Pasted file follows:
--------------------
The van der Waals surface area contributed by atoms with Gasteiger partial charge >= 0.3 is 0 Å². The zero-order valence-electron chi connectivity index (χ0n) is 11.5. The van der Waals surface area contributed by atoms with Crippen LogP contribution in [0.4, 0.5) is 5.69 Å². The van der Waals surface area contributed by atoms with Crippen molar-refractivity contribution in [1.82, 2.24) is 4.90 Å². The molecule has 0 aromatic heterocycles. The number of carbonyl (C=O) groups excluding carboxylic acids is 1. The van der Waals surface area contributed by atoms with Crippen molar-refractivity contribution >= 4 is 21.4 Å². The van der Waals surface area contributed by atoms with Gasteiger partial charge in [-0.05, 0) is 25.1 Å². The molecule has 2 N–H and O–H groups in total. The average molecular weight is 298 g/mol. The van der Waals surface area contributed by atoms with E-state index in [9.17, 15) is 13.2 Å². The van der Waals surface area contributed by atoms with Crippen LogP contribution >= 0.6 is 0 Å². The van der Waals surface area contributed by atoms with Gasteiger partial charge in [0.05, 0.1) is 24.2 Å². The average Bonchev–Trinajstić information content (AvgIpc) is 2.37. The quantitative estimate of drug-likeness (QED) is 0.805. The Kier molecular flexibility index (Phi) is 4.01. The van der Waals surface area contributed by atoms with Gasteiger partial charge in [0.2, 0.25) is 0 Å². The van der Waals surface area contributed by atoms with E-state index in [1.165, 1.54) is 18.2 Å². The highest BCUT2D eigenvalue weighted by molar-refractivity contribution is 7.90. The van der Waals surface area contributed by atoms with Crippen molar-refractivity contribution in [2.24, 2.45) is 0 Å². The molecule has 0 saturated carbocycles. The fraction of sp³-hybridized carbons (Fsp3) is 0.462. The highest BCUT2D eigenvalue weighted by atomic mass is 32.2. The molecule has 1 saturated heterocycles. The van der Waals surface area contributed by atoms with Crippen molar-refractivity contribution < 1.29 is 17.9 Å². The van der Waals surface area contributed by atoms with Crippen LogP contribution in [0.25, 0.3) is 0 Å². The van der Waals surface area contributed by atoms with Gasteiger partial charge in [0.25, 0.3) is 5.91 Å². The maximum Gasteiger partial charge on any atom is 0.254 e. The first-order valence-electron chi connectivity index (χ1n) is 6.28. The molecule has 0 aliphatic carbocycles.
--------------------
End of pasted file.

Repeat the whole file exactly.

The van der Waals surface area contributed by atoms with Gasteiger partial charge >= 0.3 is 0 Å². The zero-order valence-electron chi connectivity index (χ0n) is 11.5. The van der Waals surface area contributed by atoms with Crippen LogP contribution in [0.4, 0.5) is 5.69 Å². The van der Waals surface area contributed by atoms with Crippen molar-refractivity contribution in [1.82, 2.24) is 4.90 Å². The molecule has 0 aromatic heterocycles. The number of carbonyl (C=O) groups excluding carboxylic acids is 1. The van der Waals surface area contributed by atoms with Crippen molar-refractivity contribution >= 4 is 21.4 Å². The van der Waals surface area contributed by atoms with Gasteiger partial charge in [-0.05, 0) is 25.1 Å². The molecule has 2 N–H and O–H groups in total. The average molecular weight is 298 g/mol. The van der Waals surface area contributed by atoms with E-state index in [9.17, 15) is 13.2 Å². The van der Waals surface area contributed by atoms with Crippen LogP contribution >= 0.6 is 0 Å². The van der Waals surface area contributed by atoms with Gasteiger partial charge in [0.05, 0.1) is 24.2 Å². The average Bonchev–Trinajstić information content (AvgIpc) is 2.37. The quantitative estimate of drug-likeness (QED) is 0.805. The Kier molecular flexibility index (Phi) is 4.01. The van der Waals surface area contributed by atoms with Gasteiger partial charge in [0.2, 0.25) is 0 Å². The van der Waals surface area contributed by atoms with E-state index in [1.165, 1.54) is 18.2 Å². The highest BCUT2D eigenvalue weighted by molar-refractivity contribution is 7.90. The van der Waals surface area contributed by atoms with Crippen molar-refractivity contribution in [2.24, 2.45) is 0 Å². The molecule has 0 saturated carbocycles. The fraction of sp³-hybridized carbons (Fsp3) is 0.462. The highest BCUT2D eigenvalue weighted by atomic mass is 32.2. The molecule has 1 saturated heterocycles. The van der Waals surface area contributed by atoms with Crippen molar-refractivity contribution < 1.29 is 17.9 Å². The van der Waals surface area contributed by atoms with Crippen LogP contribution in [0.25, 0.3) is 0 Å². The van der Waals surface area contributed by atoms with Gasteiger partial charge in [0.25, 0.3) is 5.91 Å². The maximum Gasteiger partial charge on any atom is 0.254 e. The first-order valence-electron chi connectivity index (χ1n) is 6.28. The molecule has 0 aliphatic carbocycles.